Agriculture and Injuries: A System for Injury Surveillance in Swedish Emergency Care as a Basis of Injury Control

  • Jansson, Bjarne R.;
  • Svanstrom, Leif


There are several problems associated with registries; the expense of operating, organizing and staffing a registry and the quality of data. Injury control in agriculture is limited by a lack of comprehensive data on all categories of injuries.

The objectives of this study were to evaluate registry completeness, measurement errors, trend analysis and calculation of risk, to describe the yield of farm injury surveillance and to test the applicability of a model for safety education and training. The study comprised all patients treated by the outpatient medical services for injuries on 2,454 Swedish farms during a one-year period.

The registration system permitted the analysis of system coverage and could be used as a basis for periodic surveys and trend analysis, but further development is needed concerning the organization and staffing problems. Because of the major taxonomic deficiencies of the E-code, a specific questionnaire was developed for collection of data on the circumstances during the accident. Limitations applied to calculation of accident frequency rates per million hours of work. The study showed that farm-work-related accidents in the study area were greatly under-represented in official occupational injury statistics. The importance of registry inclusion criteria when one is comparing different injury surveillance systems was noted.

Collection and analysis of data showed that the methods used could yield information on medical consequences, sequence of events and contributing and background factors. The evaluation of the safety education and training programme demonstrated that the most important factors were the location of the courses, the recruitment procedure and realistic exercises with demonstration of major risks and safe methods of working.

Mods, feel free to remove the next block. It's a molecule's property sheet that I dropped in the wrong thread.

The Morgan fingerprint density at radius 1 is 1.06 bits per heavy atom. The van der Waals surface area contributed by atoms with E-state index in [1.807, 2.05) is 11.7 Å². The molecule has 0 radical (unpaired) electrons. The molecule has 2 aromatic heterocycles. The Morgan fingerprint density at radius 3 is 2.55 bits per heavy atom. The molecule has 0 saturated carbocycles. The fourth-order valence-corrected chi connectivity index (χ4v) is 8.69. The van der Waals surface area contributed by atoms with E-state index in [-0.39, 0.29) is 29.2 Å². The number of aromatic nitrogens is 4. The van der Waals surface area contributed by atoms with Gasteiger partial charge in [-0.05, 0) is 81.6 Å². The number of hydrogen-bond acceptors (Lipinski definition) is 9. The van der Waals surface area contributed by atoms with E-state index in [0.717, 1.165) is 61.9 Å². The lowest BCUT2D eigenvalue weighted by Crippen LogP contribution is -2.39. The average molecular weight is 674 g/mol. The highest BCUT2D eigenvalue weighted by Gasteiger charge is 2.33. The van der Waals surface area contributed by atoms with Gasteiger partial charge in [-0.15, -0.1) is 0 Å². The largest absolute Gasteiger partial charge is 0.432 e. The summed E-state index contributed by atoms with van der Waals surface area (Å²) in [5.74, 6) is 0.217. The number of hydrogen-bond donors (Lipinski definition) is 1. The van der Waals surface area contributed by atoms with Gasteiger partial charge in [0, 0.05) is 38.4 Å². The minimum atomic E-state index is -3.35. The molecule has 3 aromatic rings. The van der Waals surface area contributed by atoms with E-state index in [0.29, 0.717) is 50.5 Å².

The results may serve as a basis for increased information on the nature and scope of farm injuries. They also provide a basis for planning measures aimed at changing farmers' safety attitudes, e.g. increasing the use of personal protective equipment. A third potential use is selection of priority groups for safety education, training and supervision. It is recommended that an active safety programme should comprise five headings; mass-communication, education, job safety analysis, training and supervision. The health services can provide a basis for health planning for farm injury control.


SOURCE: Studies on epidemiology of injuries in agriculture. Sundyberg, Sweden: Karolinska Institute; 1988. n.p. ISBN: 91-7044-108- 1.


This document was extracted from the CDC-NIOSH Epidemiology of Farm Related Injuries: Bibliography With Abstracts, U.S. Department of Health and Human Services, Public Health Service, Centers for Disease Control, National Institute for Occupational Safety and Health.

We are unable to supply copies of the full report cited in this entry. Readers are advised to use the following sources:

  • Author or publisher: articles are frequently available from the author or publisher.
  • Medical or other research libraries: these facilities often have the material on hand or know where it can be obtained. If available, each journal entry includes the appropriate National Library of Medicine unique identification number to aid in interlibrary loan requests.
  • Government: some U.S. Government-sponsored research reports, including ones out-of print, are available from the National Technical Information Service, U.S. Department of Commerce.

Disclaimer and Reproduction Information: Information in NASD does not represent NIOSH policy. Information included in NASD appears by permission of the author and/or copyright holder. More